Unlike seasonal businesses, demand for healthcare products and services more or less remains intact at any point of time. So, like FMCG, investments in healthcare also provide the investors an opportunity to get a relatively stable return.
In fact, during the market meltdown at the onset of Covid-19 pandemic, the healthcare sector – though not spared from some losses – outperformed most of the other sectors.
Experts believe that the healthcare sector provides a good opportunity for investment.
“The first step in investing in any business is to understand the business. The healthcare sector in India is not as difficult to understand as is often made out to be. There are multiple business models within healthcare and the nuance of each business is different. Hence, one has to pay attention to details,” says Aditya Khemka, Fund Manager, InCred AMC.
There are generally 5 different business models within the ambit of healthcare in India, explains Khemka:
Domestic and export branded generics market
Most companies in India sell branded generics in India and many emerging markets. These products are made by these companies and they own the brand and promote the product to the customer as well. This is a high return on equity (RoE) business with very secular growth as penetration of allopathic medicines in India is still growing.
Exports unbranded generic market
Many companies in India manufacture and sell unbranded generics to distributors based out of different developed nations like US, UK etc. The products are not branded and hence there is no differentiation between two manufacturers of the same product. This is a low RoE and highly capital-intensive business which sees bouts of volatility in pricing and volumes.
Active pharmaceutical ingredient (API) manufacturing
Some companies manufacture API and sell it to formulation manufacturers. API is a key raw material to manufacture formulations. This is a B2B business with varied levels of profitability depending on the product segments a company is present in.
Hospitals are generally either multi-specialty or super specialty. Super specialty businesses can be very profitable if the brand is reputed and reach is widespread. Multi-specialty hospitals are less profitable compared to the former but get higher volumes and easier to scale up.
Diagnostics is a very unorganised market within India with few pan India organized players gaining share from the unorganised segment.
“The healthcare sector has been a wealth creator for shareholders over long periods of time,” says Khemka.
While a basket approach is generally recommended, below are a few tips from Khemka on how to invest in healthcare:
1) Look at the investment as secular and not tactical
Most errors in investing are made due to incorrect timelines. Many investors chose to look at sectoral investments as tactical. However, given that healthcare as a sector in India is secularly growing for the past few decades and will likely do so over the next few decades, we recommend that investors look at this sector with a longer-term horizon.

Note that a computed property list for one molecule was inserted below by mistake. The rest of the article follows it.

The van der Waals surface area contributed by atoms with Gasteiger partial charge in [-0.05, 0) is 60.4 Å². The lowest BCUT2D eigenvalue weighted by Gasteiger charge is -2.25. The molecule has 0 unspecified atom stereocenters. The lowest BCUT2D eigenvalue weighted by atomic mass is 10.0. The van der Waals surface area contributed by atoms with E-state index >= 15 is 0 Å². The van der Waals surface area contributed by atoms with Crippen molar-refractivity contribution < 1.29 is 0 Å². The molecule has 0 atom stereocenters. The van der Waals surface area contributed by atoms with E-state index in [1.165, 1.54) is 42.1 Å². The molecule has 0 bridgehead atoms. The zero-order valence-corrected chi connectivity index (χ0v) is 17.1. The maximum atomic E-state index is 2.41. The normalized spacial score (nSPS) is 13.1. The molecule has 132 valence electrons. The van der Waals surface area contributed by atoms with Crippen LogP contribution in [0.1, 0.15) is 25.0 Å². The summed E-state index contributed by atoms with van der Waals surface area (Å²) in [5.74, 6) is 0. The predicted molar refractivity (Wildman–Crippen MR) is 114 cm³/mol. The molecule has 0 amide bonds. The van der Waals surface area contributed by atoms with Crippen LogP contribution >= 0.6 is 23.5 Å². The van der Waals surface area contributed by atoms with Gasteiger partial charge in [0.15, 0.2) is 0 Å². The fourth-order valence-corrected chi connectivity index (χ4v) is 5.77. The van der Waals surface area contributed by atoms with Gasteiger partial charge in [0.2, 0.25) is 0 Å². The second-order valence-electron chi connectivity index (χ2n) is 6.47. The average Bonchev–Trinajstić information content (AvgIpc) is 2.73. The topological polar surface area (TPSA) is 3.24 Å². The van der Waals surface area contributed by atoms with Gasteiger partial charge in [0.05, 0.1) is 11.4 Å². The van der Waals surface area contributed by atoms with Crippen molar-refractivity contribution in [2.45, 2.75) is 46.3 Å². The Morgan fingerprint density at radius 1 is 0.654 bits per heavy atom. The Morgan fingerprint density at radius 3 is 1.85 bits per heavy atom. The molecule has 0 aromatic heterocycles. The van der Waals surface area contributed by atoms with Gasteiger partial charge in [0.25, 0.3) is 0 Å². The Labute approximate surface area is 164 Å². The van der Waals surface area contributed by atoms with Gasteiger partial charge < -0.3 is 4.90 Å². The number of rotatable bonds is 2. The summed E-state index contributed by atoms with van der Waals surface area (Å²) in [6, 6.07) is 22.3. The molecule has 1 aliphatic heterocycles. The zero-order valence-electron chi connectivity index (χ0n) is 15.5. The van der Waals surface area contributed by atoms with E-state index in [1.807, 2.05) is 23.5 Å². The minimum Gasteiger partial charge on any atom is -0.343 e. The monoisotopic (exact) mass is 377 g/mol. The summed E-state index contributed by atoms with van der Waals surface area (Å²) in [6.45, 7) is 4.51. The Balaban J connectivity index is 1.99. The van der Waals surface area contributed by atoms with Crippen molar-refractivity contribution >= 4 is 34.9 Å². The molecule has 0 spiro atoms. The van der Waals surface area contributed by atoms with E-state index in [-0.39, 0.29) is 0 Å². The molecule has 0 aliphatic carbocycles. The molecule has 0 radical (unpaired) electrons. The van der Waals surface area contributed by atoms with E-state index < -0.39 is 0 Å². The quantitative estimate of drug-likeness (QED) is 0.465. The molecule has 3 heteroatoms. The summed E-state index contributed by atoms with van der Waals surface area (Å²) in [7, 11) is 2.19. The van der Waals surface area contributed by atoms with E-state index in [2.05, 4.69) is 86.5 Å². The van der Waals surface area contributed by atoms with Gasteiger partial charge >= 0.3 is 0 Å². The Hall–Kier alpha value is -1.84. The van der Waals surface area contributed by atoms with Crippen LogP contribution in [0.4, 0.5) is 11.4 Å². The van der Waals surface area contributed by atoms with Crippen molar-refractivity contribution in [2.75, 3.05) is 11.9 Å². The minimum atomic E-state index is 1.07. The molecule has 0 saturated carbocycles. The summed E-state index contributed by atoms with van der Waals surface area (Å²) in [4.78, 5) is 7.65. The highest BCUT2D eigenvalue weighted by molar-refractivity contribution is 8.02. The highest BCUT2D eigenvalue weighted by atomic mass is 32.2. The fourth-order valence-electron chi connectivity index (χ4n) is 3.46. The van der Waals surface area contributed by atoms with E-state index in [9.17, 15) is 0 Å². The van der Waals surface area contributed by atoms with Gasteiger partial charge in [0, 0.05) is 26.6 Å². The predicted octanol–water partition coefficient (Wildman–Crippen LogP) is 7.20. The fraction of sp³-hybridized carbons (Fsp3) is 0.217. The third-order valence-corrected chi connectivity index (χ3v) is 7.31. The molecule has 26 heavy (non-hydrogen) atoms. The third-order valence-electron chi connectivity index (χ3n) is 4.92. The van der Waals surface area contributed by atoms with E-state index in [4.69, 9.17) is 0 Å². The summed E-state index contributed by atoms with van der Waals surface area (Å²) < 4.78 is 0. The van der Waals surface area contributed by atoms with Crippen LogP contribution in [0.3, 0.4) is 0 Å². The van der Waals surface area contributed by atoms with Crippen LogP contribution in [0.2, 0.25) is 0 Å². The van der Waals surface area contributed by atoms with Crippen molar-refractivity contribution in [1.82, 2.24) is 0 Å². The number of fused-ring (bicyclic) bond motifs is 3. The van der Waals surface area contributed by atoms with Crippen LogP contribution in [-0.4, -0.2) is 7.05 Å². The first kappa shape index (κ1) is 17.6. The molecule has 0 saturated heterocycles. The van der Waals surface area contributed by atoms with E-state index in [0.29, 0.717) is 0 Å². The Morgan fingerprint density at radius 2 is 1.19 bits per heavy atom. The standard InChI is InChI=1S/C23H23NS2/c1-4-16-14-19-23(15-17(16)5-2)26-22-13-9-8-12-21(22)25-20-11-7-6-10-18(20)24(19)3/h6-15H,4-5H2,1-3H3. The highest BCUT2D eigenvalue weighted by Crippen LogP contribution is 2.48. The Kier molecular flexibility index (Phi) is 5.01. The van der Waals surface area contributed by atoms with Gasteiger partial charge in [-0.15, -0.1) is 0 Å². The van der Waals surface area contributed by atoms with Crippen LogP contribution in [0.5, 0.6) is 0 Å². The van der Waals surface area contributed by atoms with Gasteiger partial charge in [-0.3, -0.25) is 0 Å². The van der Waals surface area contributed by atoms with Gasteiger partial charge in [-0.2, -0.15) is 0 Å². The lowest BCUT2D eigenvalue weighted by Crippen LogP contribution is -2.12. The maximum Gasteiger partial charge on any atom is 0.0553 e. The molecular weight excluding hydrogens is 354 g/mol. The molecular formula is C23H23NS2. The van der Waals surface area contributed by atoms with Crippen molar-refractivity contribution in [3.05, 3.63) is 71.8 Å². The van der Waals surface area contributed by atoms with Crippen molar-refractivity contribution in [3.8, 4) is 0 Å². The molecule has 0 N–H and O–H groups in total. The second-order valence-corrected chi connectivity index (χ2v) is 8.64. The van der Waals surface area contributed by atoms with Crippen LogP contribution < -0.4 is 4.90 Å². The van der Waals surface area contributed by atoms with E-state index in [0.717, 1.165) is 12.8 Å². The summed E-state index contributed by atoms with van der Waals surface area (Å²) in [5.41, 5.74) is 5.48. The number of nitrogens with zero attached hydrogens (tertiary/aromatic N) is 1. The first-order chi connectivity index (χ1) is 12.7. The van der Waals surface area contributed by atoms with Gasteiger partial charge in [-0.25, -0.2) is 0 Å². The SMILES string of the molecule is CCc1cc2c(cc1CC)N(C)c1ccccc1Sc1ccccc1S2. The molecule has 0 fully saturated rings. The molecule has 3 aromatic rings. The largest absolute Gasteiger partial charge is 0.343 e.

2) Most pharma companies are conglomerates
Most pharma companies engage in either all of the business models (points 1, 2 and 3) discussed above or a combination of the three. There have been periods where segment 1 was doing well for them while sector 2 was suppressing profits. In such times, it is important to understand these details and value these companies as conglomerates. Consolidated earnings are often suppressed or depressed in pharma due to abnormally low or super-normally high profits in segment 2.
3) Size of the cash flow is not as important as sustainability of cash flow
While conventional wisdom tells us that investing in large market cap companies is “safer”, we recommend that investors do not extrapolate this convention to pharmaceutical companies. It is possible that a company which has a fairly large revenue from segment 2 above, fails to grow revenue for a few years whereas a company that has larger pie coming from segment 1 grows every year.
4) Regulatory risks are a part of this business
Many investors allocate lesser capital for pharmaceuticals stating regulatory risks like price control and USFDA audit failures. We would like to highlight that these risks are a part and parcel of the business and investors have to learn to take these in their stride. These events do create shorter term volatility in profits and stock prices, but pharma companies have exhibited an ability to overcome these setbacks over the longer term.
“Generic pharmaceutical manufacturing is an area where India has exhibited a global competitive advantage. Hence, we strongly recommend that investors not only allocate capital to this segment but maintain their investments for long periods of time to experience compounding of wealth,” says Khemka.
However, with the opportunity to get a higher return, investments in equities also involve capital risk. So, before taking a decision to invest, a prospective investor should consult his/her financial advisor.